Further, Walsh et al. reported that vascular endothelial cadherin could transmit physiological shear signals to occludin via the Tiam1/Rac1 signaling pathway in brain microvascular endothelial cells (BMECs) model, resulting in Tyr-occludin dephosphorylation and reduced BMECs permeability.[39] Moreover, another study demonstrated that cyclic strain (5% strain, 60 cycles/min, 24 h) induced the expression of occludin/ZO-1 proteins upregulation in endothelial cells, with the tyrosine phosphorylation of occludin reduced and the serine/threonine phosphorylation of ZO-1 increased.[40] Besides, there are many neurotransmitters involved in tyrosine phosphorylation of occludin. Glutamate increased tyrosine phosphorylation and decreased threonine phosphorylation of occludin in brain microvascular endothelial cells through N-methyl-D-aspartate or alpha-amino-3-hydroxy-5-

methylisoxazole-4-propionate/kainite receptors, resulting in disruption of the BBB.[41] Treatment of microvascular endothelial cells with protein phosphatase type 2A (PP2A) showed that PP2A dephosphorylated the tyrosine residue of occludin, leading to the reduction of occludin expression. Moreover, inhibiting the activity of PP2A maintained the BBB integrity via hyperphosphorylation of tyrosine residues of occluding.[42] When monolayer microvascular endothelial cells were exposed to septic insults, PP2A reduced serine and threonine phosphorylation of occludin, leading to increased monolayer permeability.

Occludin ubiquitination

Ubiquitin is a heat-s[table 76]-amino acid protein, which was found in eukaryotic cells and coupled to lysine residues in an ATP-dependent manner as a monomer or polymer, guiding the protein to the proteasome degradation pathway.[43] Ubiquitination is an important mechanism for regulating the function of target proteins by modifying their intracellular transport and degradation within endothelial tight junctions.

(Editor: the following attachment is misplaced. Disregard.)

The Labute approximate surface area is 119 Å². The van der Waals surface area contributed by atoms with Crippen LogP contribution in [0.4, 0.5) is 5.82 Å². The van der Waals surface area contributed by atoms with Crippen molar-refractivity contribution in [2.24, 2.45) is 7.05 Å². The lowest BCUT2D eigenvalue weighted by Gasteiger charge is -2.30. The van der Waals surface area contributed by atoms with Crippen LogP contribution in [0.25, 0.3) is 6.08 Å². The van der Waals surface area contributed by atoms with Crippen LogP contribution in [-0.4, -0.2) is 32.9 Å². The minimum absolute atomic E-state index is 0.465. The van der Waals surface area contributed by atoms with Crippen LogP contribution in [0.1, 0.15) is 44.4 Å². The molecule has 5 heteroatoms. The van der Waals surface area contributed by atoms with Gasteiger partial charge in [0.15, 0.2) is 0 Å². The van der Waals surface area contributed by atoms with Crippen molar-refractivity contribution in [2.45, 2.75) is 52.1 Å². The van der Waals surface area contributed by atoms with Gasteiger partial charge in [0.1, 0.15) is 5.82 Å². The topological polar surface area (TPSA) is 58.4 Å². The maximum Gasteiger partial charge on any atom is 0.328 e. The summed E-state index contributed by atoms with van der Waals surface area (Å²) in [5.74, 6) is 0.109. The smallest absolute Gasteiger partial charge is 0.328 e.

Lui and Lee et al. reported that occludin degradation was associated with Itch and UBC-4 (an ubiquitin-conjugating enzyme), which was mediated by dibutyryl-cAMP pathway, resulting in occludin ubiquitination to disrupt tight junctions in blood and testosterone barrier cells.[44] Furthermore, Nedd4-2, a member of E3 ubiquitin ligase, was co-immunoprecipitated with occludin through interacting on the conserved PY motif in the C-terminal of occludin, suggesting that Nedd4-2 ubiquitinated occludin and induced occludin degradation.[45] Moreover, silencing Nedd4-2 upregulated the expression of occludin and reduced paracellular permeability in mpk-CCDc14 cells. Recently, Murakami et al. demonstrated that occludin ubiquitination regulates endothelial permeability in bovine retinal endothelial cell models via the VEGF-mediated pathway.[46] It was shown that phosphorylation of occludin at Ser-490 is necessary for its ubiquitination after VEGF treatment. Finally, occludin ubiquitination induces the endocytosis of related tight junction proteins (such as claudin-5 and ZO-1), which ultimately lead to the destruction of the BBB.[47]

The interaction with cytokines

Cytokines are involved in a multitude of molecular mechanisms in regulating occludin expression and mediating changes in BBB integrity.

Tumor necrosis factor-α